a sawfly (or hover fly ... more research required) eating the pollen off the anthers of some late flowering wild honeysuckle

damsons



it has been a bumper year for wild plums. These are growing in the hedgerow at the bottom of our garden. The plums are called damsons, possibly because they originate in or around Damascus, and were introduced to Britain by the Romans (see Wikipaedia).

Thursday, 1 October 2009

carletta comes to visit


Carletta came all the way from Maine to visit us. As you can see she was very easy to train, and we quickly had ourselves eating out of the palm of her hand. The woods and meadows are a bit drab at the moment, but it was nice to have a visitor. Anyone else for a guided tour? (please bring own biscuits).

Sunday, 20 September 2009

and a late comma

and a late comma, with very pretty markings on the border of its wings. This is the second generation, and usually they are darker. I thought this specimen was lighter but when I checked for earlier images it is actually darker which may be why the markings on the edge of the wing show up more clearly.

field full of scabious


the meadows are full of scabious. I think this is devil's bit scabious, rather than field scabious, Devon in the background. The scabious in these meadows seems quite variable and comes in two distinct colours, dark blue purple and pinkish, and some in between.
.

a seed is born

himalayan balsam spreads its seeds by exploding the seed pod when it is touched. The fragment is the remnant of the coiled spring after it has released the seed pod. Great fun, but very invasive.

more green from the valley


everywhere seems to be a very luscious green at the moment. This is taken at one of our favourite places to take a dip before the serious business of the long walk begins. A tree has fallen into the river adding to the sense of lush vegetation on the river; sometimes with the birds singing in the canopy it feels almost like a tropical jungle.

Thursday, 17 September 2009

goldenrod



goldenrod (an american import) and willowherb (rosebay) seed heads, described as tall and aggressive (!), is this fair I ask myself. Sun has shone for 9 consecutive days, this is a record.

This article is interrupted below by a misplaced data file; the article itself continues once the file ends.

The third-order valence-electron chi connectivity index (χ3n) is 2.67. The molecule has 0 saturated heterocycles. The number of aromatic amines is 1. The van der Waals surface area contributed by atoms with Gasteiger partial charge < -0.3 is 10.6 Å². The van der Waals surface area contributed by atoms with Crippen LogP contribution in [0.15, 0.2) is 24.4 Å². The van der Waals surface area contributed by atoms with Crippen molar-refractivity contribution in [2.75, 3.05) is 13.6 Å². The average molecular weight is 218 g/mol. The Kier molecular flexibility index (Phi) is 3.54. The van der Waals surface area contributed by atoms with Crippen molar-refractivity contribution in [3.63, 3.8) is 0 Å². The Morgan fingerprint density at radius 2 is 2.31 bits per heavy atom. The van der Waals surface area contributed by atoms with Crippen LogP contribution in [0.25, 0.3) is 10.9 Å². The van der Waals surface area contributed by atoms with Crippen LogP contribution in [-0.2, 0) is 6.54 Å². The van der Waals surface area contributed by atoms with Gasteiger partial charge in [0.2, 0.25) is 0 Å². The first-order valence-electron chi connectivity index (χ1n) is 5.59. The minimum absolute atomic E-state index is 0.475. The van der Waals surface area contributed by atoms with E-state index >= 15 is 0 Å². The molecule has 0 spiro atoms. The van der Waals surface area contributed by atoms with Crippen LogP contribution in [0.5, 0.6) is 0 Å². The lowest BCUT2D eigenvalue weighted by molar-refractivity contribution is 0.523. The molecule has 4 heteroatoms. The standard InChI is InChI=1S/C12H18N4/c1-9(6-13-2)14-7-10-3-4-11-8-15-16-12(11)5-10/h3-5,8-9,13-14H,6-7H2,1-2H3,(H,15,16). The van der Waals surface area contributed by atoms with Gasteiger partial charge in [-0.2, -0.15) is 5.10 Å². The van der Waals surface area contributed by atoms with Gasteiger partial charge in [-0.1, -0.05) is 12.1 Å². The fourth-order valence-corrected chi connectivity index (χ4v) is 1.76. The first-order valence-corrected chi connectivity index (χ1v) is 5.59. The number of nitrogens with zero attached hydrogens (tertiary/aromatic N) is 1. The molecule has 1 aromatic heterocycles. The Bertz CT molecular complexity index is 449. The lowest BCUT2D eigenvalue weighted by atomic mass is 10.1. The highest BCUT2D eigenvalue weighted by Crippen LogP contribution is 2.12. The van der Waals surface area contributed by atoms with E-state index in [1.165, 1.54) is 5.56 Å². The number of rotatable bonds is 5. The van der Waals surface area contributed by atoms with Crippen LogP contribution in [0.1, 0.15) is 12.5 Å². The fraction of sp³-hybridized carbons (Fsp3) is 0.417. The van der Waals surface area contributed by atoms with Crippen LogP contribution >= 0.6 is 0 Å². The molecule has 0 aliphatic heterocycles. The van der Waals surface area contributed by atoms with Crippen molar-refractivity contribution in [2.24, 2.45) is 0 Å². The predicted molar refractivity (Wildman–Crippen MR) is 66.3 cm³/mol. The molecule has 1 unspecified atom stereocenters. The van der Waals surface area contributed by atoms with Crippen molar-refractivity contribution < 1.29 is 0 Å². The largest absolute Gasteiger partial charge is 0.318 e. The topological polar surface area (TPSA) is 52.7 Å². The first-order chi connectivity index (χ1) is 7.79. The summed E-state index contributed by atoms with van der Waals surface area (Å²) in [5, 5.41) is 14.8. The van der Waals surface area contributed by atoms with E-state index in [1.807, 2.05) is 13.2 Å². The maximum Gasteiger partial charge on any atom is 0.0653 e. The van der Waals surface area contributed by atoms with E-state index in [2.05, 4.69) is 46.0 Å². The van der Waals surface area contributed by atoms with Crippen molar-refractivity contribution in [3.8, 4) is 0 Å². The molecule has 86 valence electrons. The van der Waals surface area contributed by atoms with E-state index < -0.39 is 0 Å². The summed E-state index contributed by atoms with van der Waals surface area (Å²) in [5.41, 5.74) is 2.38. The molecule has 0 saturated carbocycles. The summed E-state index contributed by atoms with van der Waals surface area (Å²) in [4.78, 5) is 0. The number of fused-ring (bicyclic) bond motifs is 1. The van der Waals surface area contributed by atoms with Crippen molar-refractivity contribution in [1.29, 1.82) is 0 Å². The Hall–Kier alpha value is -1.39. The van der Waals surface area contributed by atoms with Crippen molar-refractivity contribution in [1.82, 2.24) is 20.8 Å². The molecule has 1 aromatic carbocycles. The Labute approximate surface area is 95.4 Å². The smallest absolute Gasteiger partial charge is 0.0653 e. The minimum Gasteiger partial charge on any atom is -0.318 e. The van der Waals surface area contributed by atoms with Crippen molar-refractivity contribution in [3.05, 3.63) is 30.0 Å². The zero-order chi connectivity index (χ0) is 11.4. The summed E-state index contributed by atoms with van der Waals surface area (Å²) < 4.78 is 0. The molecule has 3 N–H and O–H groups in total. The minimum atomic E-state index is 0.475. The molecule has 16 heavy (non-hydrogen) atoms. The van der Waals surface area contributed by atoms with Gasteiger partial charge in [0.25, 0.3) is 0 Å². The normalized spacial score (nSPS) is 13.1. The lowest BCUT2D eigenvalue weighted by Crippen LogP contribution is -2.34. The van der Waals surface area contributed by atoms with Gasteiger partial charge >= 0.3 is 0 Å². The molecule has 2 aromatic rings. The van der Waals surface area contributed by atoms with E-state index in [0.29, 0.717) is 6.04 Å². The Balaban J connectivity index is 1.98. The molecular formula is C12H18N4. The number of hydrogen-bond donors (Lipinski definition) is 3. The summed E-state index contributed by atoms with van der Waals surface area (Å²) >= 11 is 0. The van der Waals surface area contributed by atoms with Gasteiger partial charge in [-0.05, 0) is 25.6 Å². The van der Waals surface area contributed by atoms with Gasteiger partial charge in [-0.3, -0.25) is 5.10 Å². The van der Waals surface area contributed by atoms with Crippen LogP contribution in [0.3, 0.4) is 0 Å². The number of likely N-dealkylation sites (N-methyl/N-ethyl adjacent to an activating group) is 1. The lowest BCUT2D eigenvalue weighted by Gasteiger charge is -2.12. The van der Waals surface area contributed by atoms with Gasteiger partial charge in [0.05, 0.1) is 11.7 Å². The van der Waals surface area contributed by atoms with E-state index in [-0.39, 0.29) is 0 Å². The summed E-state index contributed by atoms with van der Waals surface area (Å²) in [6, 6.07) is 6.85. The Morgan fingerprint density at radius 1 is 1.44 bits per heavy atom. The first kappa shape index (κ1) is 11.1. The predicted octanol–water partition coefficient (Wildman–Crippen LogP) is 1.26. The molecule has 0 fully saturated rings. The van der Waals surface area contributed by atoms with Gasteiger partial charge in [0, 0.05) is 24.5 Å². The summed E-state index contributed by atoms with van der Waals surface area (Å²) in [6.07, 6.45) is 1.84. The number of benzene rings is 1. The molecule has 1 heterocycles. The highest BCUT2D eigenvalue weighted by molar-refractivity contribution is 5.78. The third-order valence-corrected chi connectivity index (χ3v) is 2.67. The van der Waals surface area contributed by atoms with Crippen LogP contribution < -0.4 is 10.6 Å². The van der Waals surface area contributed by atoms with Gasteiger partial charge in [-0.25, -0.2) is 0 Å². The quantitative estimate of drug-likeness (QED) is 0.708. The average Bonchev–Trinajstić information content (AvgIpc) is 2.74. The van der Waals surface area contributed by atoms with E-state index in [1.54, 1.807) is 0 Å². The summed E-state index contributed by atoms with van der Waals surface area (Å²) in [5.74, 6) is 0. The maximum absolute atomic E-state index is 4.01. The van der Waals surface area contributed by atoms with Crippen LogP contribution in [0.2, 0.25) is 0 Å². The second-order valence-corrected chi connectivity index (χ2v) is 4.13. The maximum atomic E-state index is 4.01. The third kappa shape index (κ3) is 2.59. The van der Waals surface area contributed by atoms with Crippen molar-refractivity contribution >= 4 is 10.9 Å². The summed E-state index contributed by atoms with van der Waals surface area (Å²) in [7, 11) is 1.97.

Sunday, 13 September 2009

and a swim in the Lynher


the light shining through the trees along the banks often creates these beautiful dappled scenes

on the moor


it has been a lovely warm clear blue-skyed day today and there is no where better to enjoy the day than up on the moors. The standing stones are the Hurlers.

Thursday, 10 September 2009


It is that time of year again, the martins are getting ready to go, the lanes are as overgrown as they get before the hedgerows are shorn, and the sloes are abundant.

Monday, 7 September 2009

scorpionfly - drunk and disorderly

this odd looking creation is a female scorpion fly (Panorpa communis), lacking the scorpion like tail of the male, but looking like a horse from the Andromeda galaxy. Its habits are fascinating (see link). This one was clearly inebriated and was unable to stay upright on the leaf. I suspect it had been at fermented fruit juice. They are primitive insects and may have given rise to all other flying insects.

Sunday, 6 September 2009

traveller person's wort


our first proper walk for almost 4 weeks, wading through mud, swimming, eating bur docks, and generally looning about. This little plant is gipsywort which only seems to grow in one marshy patch locally. It is a member of the mint family although it has no obvious scent (or use). The flowers in the meadow have almost gone, except for some scabious (plus hover fly),




and knapweed (plus bee, ?) although now that I look closely at the picture it could be yet another bumble bee mimic, a hoverfly called criorhina floccosa or berberina,


a very small common blue



a very small blue butterfly, which I thought might be a small blue, but on closer inspection it is a female common blue, feeding on its favourite plant, bird's foot trefoil. The small blue caterpillar feeds mainly on kidney vetch (qv) of which there is none locally as far as I know.